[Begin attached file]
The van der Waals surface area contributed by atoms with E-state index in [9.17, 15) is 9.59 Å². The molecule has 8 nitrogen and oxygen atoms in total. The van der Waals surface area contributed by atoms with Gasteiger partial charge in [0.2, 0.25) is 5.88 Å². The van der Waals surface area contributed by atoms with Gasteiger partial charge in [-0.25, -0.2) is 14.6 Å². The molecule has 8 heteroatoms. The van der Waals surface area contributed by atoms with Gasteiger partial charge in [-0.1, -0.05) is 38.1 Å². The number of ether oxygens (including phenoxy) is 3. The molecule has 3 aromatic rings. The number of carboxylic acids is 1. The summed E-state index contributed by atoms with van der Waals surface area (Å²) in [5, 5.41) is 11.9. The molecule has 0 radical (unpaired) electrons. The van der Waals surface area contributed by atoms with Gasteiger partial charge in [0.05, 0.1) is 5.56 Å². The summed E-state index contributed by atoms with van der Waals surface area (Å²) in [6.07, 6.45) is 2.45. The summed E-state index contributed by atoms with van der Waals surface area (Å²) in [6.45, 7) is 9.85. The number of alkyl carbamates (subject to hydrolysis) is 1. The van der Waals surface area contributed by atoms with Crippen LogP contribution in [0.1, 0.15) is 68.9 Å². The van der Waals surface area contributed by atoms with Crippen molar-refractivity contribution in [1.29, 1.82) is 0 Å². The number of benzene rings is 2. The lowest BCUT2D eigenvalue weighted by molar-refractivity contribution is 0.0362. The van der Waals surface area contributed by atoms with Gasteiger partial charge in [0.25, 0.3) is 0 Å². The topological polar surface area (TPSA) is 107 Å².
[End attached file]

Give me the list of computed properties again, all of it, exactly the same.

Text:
The van der Waals surface area contributed by atoms with E-state index in [9.17, 15) is 9.59 Å². The molecule has 8 nitrogen and oxygen atoms in total. The van der Waals surface area contributed by atoms with Gasteiger partial charge in [0.2, 0.25) is 5.88 Å². The van der Waals surface area contributed by atoms with Gasteiger partial charge in [-0.25, -0.2) is 14.6 Å². The molecule has 8 heteroatoms. The van der Waals surface area contributed by atoms with Gasteiger partial charge in [-0.1, -0.05) is 38.1 Å². The number of ether oxygens (including phenoxy) is 3. The molecule has 3 aromatic rings. The number of carboxylic acids is 1. The summed E-state index contributed by atoms with van der Waals surface area (Å²) in [5, 5.41) is 11.9. The molecule has 0 radical (unpaired) electrons. The van der Waals surface area contributed by atoms with Gasteiger partial charge in [0.05, 0.1) is 5.56 Å². The summed E-state index contributed by atoms with van der Waals surface area (Å²) in [6.07, 6.45) is 2.45. The summed E-state index contributed by atoms with van der Waals surface area (Å²) in [6.45, 7) is 9.85. The number of alkyl carbamates (subject to hydrolysis) is 1. The van der Waals surface area contributed by atoms with Crippen LogP contribution in [0.1, 0.15) is 68.9 Å². The van der Waals surface area contributed by atoms with Crippen molar-refractivity contribution in [1.29, 1.82) is 0 Å². The number of benzene rings is 2. The lowest BCUT2D eigenvalue weighted by molar-refractivity contribution is 0.0362. The van der Waals surface area contributed by atoms with Gasteiger partial charge in [0.25, 0.3) is 0 Å². The topological polar surface area (TPSA) is 107 Å².